PatchOnClick Frequently Asked Questions

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PatchOnClick Frequently Asked Questions

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Frequently Asked Questions (FAQs)

 

These FAQs aim to help you understand PatchOnClick better, and quickly solve any difficulties that you might encounter.

 

Q: What is a patch file?

A: The patch file is a "differences" file produced by PatchOnClick that has the extension .poc.

 

Think of the original file in the illustration below as the reference file for creating patches. The modified file is the new file that is constantly being updated or changed. The patch file contains the differences between the original file and the modified file:

 

patching-files

 

When you patch a file you will also have the original reference file. By using the patch file you will create a new patched file which is identical to the modified file:

 

patching-files-2

 

Q: Can you give me an example of when I would patch a file?

A: Let's say you frequently draft and distribute a word document.

 

After you have drafted and distributed a first draft of your document, you would then save that original draft as the reference file in order to create patches from it at a later date. As you modify the word document, you will save the  modified document as a separate modified file. Each time you wish to distribute a new draft of your word document, you would make a new patch file using the reference file and the modified file.

 

Q: What files do I need to create a patch file?

A: You need two files to create a patch a file. The original file and the modified file. Using PatchOnClick you will create a new patch file which you may then distribute.

 

Q: What files do I need to patch a file?

A: You need two files to patch a file. The original file and the patch file. By applying the patch to the original file using PatchOnClick you will create a new modified file.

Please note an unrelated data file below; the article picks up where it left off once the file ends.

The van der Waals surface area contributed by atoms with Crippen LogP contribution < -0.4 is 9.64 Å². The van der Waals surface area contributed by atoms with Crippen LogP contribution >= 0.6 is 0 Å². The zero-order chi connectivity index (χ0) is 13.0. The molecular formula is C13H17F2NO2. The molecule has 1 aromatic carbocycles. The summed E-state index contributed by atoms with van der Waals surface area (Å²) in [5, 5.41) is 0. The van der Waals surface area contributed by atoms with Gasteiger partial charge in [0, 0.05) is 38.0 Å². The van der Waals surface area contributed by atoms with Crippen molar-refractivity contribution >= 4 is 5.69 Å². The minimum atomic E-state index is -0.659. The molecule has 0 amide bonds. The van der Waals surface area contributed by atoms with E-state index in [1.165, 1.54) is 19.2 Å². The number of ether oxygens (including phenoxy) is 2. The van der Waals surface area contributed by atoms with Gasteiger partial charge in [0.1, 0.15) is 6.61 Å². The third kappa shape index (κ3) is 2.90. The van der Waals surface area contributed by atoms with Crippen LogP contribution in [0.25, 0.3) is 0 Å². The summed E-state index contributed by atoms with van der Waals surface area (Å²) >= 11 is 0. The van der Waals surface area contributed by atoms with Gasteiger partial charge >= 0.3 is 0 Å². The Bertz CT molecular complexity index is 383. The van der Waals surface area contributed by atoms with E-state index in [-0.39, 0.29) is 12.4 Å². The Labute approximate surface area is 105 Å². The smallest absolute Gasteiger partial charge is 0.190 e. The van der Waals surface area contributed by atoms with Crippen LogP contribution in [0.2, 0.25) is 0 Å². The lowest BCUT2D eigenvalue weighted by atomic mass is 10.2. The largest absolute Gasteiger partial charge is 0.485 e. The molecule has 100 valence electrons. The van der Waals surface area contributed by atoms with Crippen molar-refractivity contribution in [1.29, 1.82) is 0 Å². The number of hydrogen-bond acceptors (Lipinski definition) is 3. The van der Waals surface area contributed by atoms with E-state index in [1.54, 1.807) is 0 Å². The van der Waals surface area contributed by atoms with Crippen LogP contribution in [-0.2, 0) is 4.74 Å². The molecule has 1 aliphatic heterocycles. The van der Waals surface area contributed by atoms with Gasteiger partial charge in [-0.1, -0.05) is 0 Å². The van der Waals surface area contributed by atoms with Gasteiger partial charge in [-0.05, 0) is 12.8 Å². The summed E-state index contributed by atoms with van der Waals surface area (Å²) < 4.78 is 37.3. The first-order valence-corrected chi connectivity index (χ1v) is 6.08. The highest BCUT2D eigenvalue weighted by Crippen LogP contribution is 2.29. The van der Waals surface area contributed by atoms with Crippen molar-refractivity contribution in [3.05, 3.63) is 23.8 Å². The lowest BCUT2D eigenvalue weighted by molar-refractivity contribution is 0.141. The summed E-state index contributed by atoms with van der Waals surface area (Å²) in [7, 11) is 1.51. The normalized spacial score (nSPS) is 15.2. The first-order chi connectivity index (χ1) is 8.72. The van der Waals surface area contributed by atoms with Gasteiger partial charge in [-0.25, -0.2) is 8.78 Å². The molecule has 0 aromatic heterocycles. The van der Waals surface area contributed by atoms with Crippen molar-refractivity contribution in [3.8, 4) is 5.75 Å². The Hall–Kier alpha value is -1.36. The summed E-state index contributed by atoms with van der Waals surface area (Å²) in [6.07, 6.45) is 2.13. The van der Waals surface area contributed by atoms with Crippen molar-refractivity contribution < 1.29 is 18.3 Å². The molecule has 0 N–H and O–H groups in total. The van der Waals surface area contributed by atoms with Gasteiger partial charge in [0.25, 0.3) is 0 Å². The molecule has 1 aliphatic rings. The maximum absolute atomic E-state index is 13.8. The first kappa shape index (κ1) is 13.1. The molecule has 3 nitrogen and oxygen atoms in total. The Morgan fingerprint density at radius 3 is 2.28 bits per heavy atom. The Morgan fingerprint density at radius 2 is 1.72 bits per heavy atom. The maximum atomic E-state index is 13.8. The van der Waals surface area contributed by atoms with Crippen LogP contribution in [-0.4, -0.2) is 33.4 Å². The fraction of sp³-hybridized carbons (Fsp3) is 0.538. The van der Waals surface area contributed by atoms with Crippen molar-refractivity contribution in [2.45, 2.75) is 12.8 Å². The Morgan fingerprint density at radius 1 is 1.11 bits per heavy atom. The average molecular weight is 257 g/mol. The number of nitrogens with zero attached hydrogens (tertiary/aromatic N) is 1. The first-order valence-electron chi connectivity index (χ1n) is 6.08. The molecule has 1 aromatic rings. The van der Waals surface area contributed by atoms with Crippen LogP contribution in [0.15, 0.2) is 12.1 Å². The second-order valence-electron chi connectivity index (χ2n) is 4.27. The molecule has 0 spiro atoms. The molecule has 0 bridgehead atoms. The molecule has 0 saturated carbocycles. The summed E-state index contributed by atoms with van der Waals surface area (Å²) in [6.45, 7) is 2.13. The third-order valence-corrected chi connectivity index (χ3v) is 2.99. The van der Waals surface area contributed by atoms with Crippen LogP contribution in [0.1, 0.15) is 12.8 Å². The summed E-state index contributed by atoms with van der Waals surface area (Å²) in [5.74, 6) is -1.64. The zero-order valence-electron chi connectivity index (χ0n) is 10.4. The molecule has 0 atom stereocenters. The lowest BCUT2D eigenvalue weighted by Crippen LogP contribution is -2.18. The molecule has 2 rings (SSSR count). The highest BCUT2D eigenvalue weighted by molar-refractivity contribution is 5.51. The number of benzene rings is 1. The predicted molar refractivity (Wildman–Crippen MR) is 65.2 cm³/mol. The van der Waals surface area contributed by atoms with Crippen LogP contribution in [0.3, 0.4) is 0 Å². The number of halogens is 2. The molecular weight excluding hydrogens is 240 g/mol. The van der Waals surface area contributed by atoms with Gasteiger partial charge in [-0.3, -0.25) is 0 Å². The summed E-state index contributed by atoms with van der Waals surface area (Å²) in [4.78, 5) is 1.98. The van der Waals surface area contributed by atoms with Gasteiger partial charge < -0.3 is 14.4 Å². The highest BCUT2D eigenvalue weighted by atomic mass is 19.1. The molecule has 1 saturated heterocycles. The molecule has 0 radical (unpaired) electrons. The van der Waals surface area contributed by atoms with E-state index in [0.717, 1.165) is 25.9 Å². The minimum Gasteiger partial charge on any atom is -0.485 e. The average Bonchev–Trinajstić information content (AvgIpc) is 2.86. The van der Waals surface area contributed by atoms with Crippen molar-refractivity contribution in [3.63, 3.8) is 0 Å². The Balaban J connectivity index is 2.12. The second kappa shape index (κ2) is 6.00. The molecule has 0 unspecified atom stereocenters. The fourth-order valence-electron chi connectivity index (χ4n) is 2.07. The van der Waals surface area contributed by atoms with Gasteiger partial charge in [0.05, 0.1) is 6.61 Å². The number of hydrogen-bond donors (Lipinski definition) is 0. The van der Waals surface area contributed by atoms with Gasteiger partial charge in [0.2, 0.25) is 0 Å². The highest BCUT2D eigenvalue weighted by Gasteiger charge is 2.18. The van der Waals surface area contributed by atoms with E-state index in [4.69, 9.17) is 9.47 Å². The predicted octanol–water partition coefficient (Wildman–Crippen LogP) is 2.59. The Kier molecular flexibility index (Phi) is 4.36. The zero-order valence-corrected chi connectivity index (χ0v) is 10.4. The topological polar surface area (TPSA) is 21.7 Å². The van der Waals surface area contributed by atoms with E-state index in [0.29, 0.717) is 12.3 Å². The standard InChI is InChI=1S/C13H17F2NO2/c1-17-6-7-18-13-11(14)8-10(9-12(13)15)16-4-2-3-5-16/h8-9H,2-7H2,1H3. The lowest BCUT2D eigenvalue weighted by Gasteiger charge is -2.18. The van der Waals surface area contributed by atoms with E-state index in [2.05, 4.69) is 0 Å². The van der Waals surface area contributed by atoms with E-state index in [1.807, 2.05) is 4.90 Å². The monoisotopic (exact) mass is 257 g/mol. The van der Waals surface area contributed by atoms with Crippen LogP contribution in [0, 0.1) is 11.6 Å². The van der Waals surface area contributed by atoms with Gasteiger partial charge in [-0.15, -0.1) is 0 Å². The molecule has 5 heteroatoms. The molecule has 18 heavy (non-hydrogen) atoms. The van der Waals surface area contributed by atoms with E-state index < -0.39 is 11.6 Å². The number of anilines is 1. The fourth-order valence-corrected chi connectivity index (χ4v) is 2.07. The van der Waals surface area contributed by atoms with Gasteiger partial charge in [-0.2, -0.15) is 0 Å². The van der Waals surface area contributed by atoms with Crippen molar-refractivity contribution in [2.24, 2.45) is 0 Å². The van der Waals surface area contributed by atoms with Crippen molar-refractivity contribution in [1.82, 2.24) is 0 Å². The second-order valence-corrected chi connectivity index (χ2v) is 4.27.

Q: Should I update the reference file?

A: It makes sense to create and distribute a new reference file now and again as the patch may become large in size with frequent and large updates. As a guide consider making a new reference file if your patch is over half the size of the original file, although there are no restrictions to the size of a patch.

 

The advantage of using PatchOnClick is to speed the distribution process. If the patch file becomes larger than the original file the distribution of the file is not efficient.

 

Q: Can I undo a patch?

A: No. Once you have performed a patch the process cannot be undone. We therefore recommend that you create a backup of the file you are patching in the event you wish to recover it at a later date. 2BrightSparks, the developers of OnClick Utilities also produce SyncBack Freeware and SyncBackSE.

 

Q: Can anyone patch a file if I send them the .poc file?

A: To patch a file the program PatchOnClick, part of OnClick Utilities, must be installed. The great news is that there is a freeware version of PatchOnClick so anyone using Windows can easily create and patch files. Alternatively you could create a self-executing patch file so the recipient does not need PatchOnClick installed.

 

Q: What is a hash file?

A: A hash file is a highly compressed version of the original unmodified file. The hash file can be used to create a patch file. For example, you create a document, create a hash file and then email the document to somebody else. You then make changes to the document and now want to create a patch file to send to the other person so they can update their file. The patch file can be created using the hash file you created at the beginning, so even though you no longer have that original file (that the other person has) you can still create a hash file.